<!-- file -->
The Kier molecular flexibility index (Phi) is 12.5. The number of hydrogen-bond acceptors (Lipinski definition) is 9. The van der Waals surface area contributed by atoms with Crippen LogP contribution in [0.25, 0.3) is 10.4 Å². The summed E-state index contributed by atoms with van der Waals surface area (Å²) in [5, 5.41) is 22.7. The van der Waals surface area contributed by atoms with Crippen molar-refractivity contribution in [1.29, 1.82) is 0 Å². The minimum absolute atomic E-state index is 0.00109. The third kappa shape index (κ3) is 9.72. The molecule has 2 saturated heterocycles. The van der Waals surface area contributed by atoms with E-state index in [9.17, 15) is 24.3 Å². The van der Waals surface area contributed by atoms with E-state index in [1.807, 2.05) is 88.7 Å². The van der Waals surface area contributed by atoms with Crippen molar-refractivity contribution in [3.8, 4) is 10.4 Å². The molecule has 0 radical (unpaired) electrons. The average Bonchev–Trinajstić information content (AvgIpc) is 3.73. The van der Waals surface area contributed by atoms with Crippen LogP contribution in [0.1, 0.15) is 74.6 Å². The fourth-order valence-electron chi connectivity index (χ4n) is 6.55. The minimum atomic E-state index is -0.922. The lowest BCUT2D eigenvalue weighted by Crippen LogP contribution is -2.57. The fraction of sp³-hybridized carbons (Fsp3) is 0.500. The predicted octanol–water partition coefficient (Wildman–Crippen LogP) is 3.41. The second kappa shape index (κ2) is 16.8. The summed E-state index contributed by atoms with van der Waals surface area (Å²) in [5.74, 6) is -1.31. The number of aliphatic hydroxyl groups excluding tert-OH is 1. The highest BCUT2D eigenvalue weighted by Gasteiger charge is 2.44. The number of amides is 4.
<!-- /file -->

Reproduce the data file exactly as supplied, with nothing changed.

The Kier molecular flexibility index (Phi) is 12.5. The number of hydrogen-bond acceptors (Lipinski definition) is 9. The van der Waals surface area contributed by atoms with Crippen LogP contribution in [0.25, 0.3) is 10.4 Å². The summed E-state index contributed by atoms with van der Waals surface area (Å²) in [5, 5.41) is 22.7. The van der Waals surface area contributed by atoms with Crippen molar-refractivity contribution in [1.29, 1.82) is 0 Å². The minimum absolute atomic E-state index is 0.00109. The third kappa shape index (κ3) is 9.72. The molecule has 2 saturated heterocycles. The van der Waals surface area contributed by atoms with E-state index in [9.17, 15) is 24.3 Å². The van der Waals surface area contributed by atoms with E-state index in [1.807, 2.05) is 88.7 Å². The van der Waals surface area contributed by atoms with Crippen molar-refractivity contribution in [3.8, 4) is 10.4 Å². The molecule has 0 radical (unpaired) electrons. The average Bonchev–Trinajstić information content (AvgIpc) is 3.73. The van der Waals surface area contributed by atoms with Crippen LogP contribution in [0.1, 0.15) is 74.6 Å². The fourth-order valence-electron chi connectivity index (χ4n) is 6.55. The minimum atomic E-state index is -0.922. The lowest BCUT2D eigenvalue weighted by Crippen LogP contribution is -2.57. The fraction of sp³-hybridized carbons (Fsp3) is 0.500. The predicted octanol–water partition coefficient (Wildman–Crippen LogP) is 3.41. The second kappa shape index (κ2) is 16.8. The summed E-state index contributed by atoms with van der Waals surface area (Å²) in [5.74, 6) is -1.31. The number of aliphatic hydroxyl groups excluding tert-OH is 1. The highest BCUT2D eigenvalue weighted by Gasteiger charge is 2.44. The number of amides is 4.